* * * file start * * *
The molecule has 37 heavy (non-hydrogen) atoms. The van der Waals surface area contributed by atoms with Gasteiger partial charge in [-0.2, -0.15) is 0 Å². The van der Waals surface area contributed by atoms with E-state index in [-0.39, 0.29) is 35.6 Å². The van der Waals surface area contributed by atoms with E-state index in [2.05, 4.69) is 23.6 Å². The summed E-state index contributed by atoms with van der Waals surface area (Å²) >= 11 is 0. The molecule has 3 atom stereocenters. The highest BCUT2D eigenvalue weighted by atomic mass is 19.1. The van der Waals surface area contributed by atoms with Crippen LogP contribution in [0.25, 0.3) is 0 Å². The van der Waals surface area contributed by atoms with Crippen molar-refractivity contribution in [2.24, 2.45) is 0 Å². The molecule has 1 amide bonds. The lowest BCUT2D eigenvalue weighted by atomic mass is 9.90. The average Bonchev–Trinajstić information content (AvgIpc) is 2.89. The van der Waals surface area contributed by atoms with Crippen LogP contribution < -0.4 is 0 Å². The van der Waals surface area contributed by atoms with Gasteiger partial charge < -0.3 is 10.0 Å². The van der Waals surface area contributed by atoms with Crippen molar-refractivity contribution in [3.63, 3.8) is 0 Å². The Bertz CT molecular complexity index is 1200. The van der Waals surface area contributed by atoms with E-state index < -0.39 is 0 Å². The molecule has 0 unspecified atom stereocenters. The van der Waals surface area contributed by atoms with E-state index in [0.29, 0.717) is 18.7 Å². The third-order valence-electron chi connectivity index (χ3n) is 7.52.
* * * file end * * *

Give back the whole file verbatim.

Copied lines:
The molecule has 37 heavy (non-hydrogen) atoms. The van der Waals surface area contributed by atoms with Gasteiger partial charge in [-0.2, -0.15) is 0 Å². The van der Waals surface area contributed by atoms with E-state index in [-0.39, 0.29) is 35.6 Å². The van der Waals surface area contributed by atoms with E-state index in [2.05, 4.69) is 23.6 Å². The summed E-state index contributed by atoms with van der Waals surface area (Å²) >= 11 is 0. The molecule has 3 atom stereocenters. The highest BCUT2D eigenvalue weighted by atomic mass is 19.1. The van der Waals surface area contributed by atoms with Crippen LogP contribution in [0.25, 0.3) is 0 Å². The van der Waals surface area contributed by atoms with Crippen molar-refractivity contribution in [2.24, 2.45) is 0 Å². The molecule has 1 amide bonds. The lowest BCUT2D eigenvalue weighted by atomic mass is 9.90. The average Bonchev–Trinajstić information content (AvgIpc) is 2.89. The van der Waals surface area contributed by atoms with Crippen LogP contribution < -0.4 is 0 Å². The van der Waals surface area contributed by atoms with Gasteiger partial charge < -0.3 is 10.0 Å². The van der Waals surface area contributed by atoms with Crippen molar-refractivity contribution in [3.63, 3.8) is 0 Å². The Bertz CT molecular complexity index is 1200. The van der Waals surface area contributed by atoms with E-state index < -0.39 is 0 Å². The molecule has 0 unspecified atom stereocenters. The van der Waals surface area contributed by atoms with E-state index in [0.29, 0.717) is 18.7 Å². The third-order valence-electron chi connectivity index (χ3n) is 7.52.